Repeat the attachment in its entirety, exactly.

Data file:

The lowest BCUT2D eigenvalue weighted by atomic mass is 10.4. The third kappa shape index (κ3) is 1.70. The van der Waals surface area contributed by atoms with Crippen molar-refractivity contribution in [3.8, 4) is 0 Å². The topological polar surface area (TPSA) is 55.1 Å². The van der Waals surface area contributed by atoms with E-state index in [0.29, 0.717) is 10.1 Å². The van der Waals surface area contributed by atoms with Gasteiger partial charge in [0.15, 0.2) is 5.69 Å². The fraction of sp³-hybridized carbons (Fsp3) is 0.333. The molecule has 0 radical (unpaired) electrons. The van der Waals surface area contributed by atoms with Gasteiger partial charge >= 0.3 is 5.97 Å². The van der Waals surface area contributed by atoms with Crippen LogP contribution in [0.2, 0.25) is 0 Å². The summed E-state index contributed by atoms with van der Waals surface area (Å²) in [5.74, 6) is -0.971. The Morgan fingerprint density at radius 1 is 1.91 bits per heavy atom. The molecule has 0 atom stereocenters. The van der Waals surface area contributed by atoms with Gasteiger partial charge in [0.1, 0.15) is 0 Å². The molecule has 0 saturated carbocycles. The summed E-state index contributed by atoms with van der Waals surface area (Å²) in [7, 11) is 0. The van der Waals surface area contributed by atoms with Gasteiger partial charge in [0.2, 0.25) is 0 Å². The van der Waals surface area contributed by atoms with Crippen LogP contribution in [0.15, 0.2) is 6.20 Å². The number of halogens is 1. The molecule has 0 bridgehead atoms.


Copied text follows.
The lowest BCUT2D eigenvalue weighted by atomic mass is 10.4. The third kappa shape index (κ3) is 1.70. The van der Waals surface area contributed by atoms with Crippen molar-refractivity contribution in [3.8, 4) is 0 Å². The topological polar surface area (TPSA) is 55.1 Å². The van der Waals surface area contributed by atoms with E-state index in [0.29, 0.717) is 10.1 Å². The van der Waals surface area contributed by atoms with Gasteiger partial charge in [0.15, 0.2) is 5.69 Å². The fraction of sp³-hybridized carbons (Fsp3) is 0.333. The molecule has 0 radical (unpaired) electrons. The van der Waals surface area contributed by atoms with Gasteiger partial charge >= 0.3 is 5.97 Å². The van der Waals surface area contributed by atoms with Crippen LogP contribution in [0.2, 0.25) is 0 Å². The summed E-state index contributed by atoms with van der Waals surface area (Å²) in [5.74, 6) is -0.971. The Morgan fingerprint density at radius 1 is 1.91 bits per heavy atom. The molecule has 0 atom stereocenters. The van der Waals surface area contributed by atoms with Gasteiger partial charge in [0.1, 0.15) is 0 Å². The molecule has 0 saturated carbocycles. The summed E-state index contributed by atoms with van der Waals surface area (Å²) in [7, 11) is 0. The van der Waals surface area contributed by atoms with Gasteiger partial charge in [0.2, 0.25) is 0 Å². The van der Waals surface area contributed by atoms with Crippen LogP contribution in [0.15, 0.2) is 6.20 Å². The number of halogens is 1. The molecule has 0 bridgehead atoms.